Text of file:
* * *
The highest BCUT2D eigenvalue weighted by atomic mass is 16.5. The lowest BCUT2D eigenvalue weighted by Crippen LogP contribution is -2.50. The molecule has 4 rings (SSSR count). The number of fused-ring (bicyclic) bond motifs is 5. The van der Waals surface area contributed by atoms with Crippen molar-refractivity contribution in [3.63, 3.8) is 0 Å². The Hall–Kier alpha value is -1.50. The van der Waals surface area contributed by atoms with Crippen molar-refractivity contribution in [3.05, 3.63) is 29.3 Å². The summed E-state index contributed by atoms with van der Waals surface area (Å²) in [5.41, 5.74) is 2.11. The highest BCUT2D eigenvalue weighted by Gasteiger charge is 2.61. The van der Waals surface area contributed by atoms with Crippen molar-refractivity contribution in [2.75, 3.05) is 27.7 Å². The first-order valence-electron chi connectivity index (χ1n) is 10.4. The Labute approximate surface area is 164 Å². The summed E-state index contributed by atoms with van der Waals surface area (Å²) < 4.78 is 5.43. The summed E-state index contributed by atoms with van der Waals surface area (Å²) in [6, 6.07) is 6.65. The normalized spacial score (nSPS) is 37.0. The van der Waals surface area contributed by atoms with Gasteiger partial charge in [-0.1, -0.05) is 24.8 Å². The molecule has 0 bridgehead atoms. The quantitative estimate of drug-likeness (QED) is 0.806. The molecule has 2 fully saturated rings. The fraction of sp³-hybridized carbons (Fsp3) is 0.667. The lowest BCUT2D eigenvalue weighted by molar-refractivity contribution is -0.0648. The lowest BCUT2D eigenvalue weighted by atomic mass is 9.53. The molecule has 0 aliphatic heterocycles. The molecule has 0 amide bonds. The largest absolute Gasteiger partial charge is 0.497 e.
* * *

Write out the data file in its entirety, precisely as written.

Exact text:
The highest BCUT2D eigenvalue weighted by atomic mass is 16.5. The lowest BCUT2D eigenvalue weighted by Crippen LogP contribution is -2.50. The molecule has 4 rings (SSSR count). The number of fused-ring (bicyclic) bond motifs is 5. The van der Waals surface area contributed by atoms with Crippen molar-refractivity contribution in [3.63, 3.8) is 0 Å². The Hall–Kier alpha value is -1.50. The van der Waals surface area contributed by atoms with Crippen molar-refractivity contribution in [3.05, 3.63) is 29.3 Å². The summed E-state index contributed by atoms with van der Waals surface area (Å²) in [5.41, 5.74) is 2.11. The highest BCUT2D eigenvalue weighted by Gasteiger charge is 2.61. The van der Waals surface area contributed by atoms with Crippen molar-refractivity contribution in [2.75, 3.05) is 27.7 Å². The first-order valence-electron chi connectivity index (χ1n) is 10.4. The Labute approximate surface area is 164 Å². The summed E-state index contributed by atoms with van der Waals surface area (Å²) < 4.78 is 5.43. The summed E-state index contributed by atoms with van der Waals surface area (Å²) in [6, 6.07) is 6.65. The normalized spacial score (nSPS) is 37.0. The van der Waals surface area contributed by atoms with Gasteiger partial charge in [-0.1, -0.05) is 24.8 Å². The molecule has 0 bridgehead atoms. The quantitative estimate of drug-likeness (QED) is 0.806. The molecule has 2 fully saturated rings. The fraction of sp³-hybridized carbons (Fsp3) is 0.667. The lowest BCUT2D eigenvalue weighted by molar-refractivity contribution is -0.0648. The lowest BCUT2D eigenvalue weighted by atomic mass is 9.53. The molecule has 0 aliphatic heterocycles. The molecule has 0 amide bonds. The largest absolute Gasteiger partial charge is 0.497 e.